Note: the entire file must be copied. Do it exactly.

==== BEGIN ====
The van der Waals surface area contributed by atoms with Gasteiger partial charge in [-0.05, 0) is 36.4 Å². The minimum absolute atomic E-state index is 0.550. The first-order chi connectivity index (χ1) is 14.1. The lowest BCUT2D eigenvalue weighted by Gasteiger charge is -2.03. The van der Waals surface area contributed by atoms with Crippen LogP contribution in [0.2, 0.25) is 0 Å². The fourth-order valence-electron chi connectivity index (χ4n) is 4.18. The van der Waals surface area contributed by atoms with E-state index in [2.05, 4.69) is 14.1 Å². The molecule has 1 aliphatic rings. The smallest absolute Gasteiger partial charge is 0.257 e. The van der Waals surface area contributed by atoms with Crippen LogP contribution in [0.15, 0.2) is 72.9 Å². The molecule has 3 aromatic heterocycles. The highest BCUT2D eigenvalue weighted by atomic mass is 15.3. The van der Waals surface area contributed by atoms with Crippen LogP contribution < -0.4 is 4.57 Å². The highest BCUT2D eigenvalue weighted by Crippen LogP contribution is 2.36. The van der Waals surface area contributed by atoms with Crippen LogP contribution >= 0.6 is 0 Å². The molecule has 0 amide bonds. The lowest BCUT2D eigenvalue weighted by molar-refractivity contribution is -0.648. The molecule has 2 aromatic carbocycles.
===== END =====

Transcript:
The van der Waals surface area contributed by atoms with Gasteiger partial charge in [-0.05, 0) is 36.4 Å². The minimum absolute atomic E-state index is 0.550. The first-order chi connectivity index (χ1) is 14.1. The lowest BCUT2D eigenvalue weighted by Gasteiger charge is -2.03. The van der Waals surface area contributed by atoms with Crippen LogP contribution in [0.2, 0.25) is 0 Å². The fourth-order valence-electron chi connectivity index (χ4n) is 4.18. The van der Waals surface area contributed by atoms with E-state index in [2.05, 4.69) is 14.1 Å². The molecule has 1 aliphatic rings. The smallest absolute Gasteiger partial charge is 0.257 e. The van der Waals surface area contributed by atoms with Crippen LogP contribution in [0.15, 0.2) is 72.9 Å². The molecule has 3 aromatic heterocycles. The highest BCUT2D eigenvalue weighted by atomic mass is 15.3. The van der Waals surface area contributed by atoms with Crippen LogP contribution < -0.4 is 4.57 Å². The highest BCUT2D eigenvalue weighted by Crippen LogP contribution is 2.36. The van der Waals surface area contributed by atoms with Crippen LogP contribution >= 0.6 is 0 Å². The molecule has 0 amide bonds. The lowest BCUT2D eigenvalue weighted by molar-refractivity contribution is -0.648. The molecule has 2 aromatic carbocycles.